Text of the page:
Caligula: The Corruption of Power

Caligula: The Corruption of Power

Caligula: The Corruption of Power

Caligula: The Corruption of Power

Synopsis

Of all Roman emperors none, with the possible exception of Nero, surpasses Caligula's reputation for infamy. But was Caligula really the mad despot and depraved monster of popular legend or the victim of hostile ancient historians?In this study of Caligula's life, reign and violent death, Anthony A. Barrett draws on the archaeological and numismatic evidence to supplement the later written record. In Professor Barrett's view, the mystery of Caligula's reign is not why he descended into autocracy, but how any intelligent Roman could have expected a different outcome - to grant total power to an inexperienced and arrogant young man was a recipe for disaster. This book, scholarly and accessible, offers a careful reconstruction of Caligula's life and times, and a shrewd assessment of his historical importance.

Excerpt

The emperor commodus is said to have put a man to death simply for reading Suetonius' Life of Caligula. the punishment may seem excessive, but it is probably safe to say that of all the emperors of ancient Rome none, with the possible exception of Nero, surpasses Caligula's reputation for infamy, and Nero, it must be pointed out, had fourteen years to perfect his image, against Caligula's modest four. the quintessential mad despot, Caligula has inspired plays, films, several series for television. Yet while the public at large seems to find him irresistible, academic biographers have tended to give him a wide berth. Nor is this surprising. the loss of the relevant books of the most important ancient commentator on the Julio-Claudian period, the historian Tacitus, means that we have to rely for our information on markedly inferior sources, in particular the late historian Dio and the biographer Suetonius. Their evident bias is not the main problem. Scattered references to Caligula made by Tacitus in the context of other emperors make it clear that his account must have been no less hostile than those that have survived, and in any case allowance can always be made for prejudice. a much more serious difficulty is that much of the surviving material is anecdotal and trivial, often in the form of the emperor's intentions, rather than his actual deeds, and generally presented with such little coherence that even a simple but reliable reconstruction of chronological events still largely eludes us. As a consequence, most surveys of Caligula's life, more popular on the continent than in the English speaking world, have tended to avoid critical analysis and to limit themselves essentially to paraphrased selections of Suetonius and Dio.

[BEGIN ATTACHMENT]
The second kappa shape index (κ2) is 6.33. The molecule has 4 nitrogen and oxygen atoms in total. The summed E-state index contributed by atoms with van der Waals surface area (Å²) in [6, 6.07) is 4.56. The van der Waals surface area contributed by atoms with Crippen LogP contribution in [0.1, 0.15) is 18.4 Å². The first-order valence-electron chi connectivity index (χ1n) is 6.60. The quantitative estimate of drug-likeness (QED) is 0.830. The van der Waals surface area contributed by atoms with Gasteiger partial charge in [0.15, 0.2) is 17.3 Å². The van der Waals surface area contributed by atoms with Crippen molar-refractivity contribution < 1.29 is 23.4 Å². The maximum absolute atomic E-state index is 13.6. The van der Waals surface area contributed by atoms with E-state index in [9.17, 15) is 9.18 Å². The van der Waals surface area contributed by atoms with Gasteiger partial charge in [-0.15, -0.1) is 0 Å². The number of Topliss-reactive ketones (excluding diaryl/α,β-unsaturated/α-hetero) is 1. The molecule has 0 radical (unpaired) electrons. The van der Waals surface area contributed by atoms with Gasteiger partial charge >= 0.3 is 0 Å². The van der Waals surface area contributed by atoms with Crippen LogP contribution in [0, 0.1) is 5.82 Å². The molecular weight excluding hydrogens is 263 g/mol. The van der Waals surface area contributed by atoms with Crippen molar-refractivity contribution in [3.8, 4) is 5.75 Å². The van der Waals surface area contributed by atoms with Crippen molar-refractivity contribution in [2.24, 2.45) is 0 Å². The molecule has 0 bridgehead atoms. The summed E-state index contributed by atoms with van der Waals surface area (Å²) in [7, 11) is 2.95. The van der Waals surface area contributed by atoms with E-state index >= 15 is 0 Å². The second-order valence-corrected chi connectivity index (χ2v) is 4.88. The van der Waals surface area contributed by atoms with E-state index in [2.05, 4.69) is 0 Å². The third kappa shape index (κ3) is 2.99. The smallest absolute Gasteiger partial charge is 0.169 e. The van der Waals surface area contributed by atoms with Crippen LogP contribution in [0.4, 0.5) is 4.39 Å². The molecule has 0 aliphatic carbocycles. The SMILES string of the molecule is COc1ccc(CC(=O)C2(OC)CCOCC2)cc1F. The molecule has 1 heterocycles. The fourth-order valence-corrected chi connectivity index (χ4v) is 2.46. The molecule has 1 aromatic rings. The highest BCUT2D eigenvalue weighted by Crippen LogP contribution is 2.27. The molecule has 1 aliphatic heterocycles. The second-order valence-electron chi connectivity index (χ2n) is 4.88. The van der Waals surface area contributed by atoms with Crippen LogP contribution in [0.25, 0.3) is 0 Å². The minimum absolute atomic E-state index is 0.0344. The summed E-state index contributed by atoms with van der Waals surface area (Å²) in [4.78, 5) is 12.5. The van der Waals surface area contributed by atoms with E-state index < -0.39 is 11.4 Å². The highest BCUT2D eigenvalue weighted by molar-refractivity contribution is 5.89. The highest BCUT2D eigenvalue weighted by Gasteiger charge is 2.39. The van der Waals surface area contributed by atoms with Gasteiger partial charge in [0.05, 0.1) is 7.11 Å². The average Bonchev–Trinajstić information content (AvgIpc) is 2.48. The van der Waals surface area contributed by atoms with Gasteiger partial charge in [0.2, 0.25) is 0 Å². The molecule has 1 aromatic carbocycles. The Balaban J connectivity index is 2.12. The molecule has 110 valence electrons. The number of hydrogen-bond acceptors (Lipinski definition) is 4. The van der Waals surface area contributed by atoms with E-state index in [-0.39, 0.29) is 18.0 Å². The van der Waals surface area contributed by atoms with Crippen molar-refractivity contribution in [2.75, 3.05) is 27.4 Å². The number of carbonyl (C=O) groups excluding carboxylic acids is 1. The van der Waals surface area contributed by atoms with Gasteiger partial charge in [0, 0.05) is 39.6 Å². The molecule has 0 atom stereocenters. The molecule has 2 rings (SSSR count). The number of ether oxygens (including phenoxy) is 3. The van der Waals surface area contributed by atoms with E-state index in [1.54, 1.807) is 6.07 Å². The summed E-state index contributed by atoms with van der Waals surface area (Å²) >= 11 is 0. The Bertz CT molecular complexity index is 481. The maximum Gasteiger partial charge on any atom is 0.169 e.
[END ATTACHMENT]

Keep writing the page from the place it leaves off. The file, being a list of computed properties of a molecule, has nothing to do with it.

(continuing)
The biographical format imposes undeniable limitations on the serious study of any historical period, and it might well be asked why Caligula of all emperors should merit one in any case. His reign was exceptionally brief, shorter, for example, than those of Galerius (six years), or Crispus (nine), or Licinius the First and the Second (twenty three between them), emperors who have suffered general neglect and whose names remain obscure. Moreover, he had no profound views on government, as far as we can tell, and represents no major historical trend. There is, of course,

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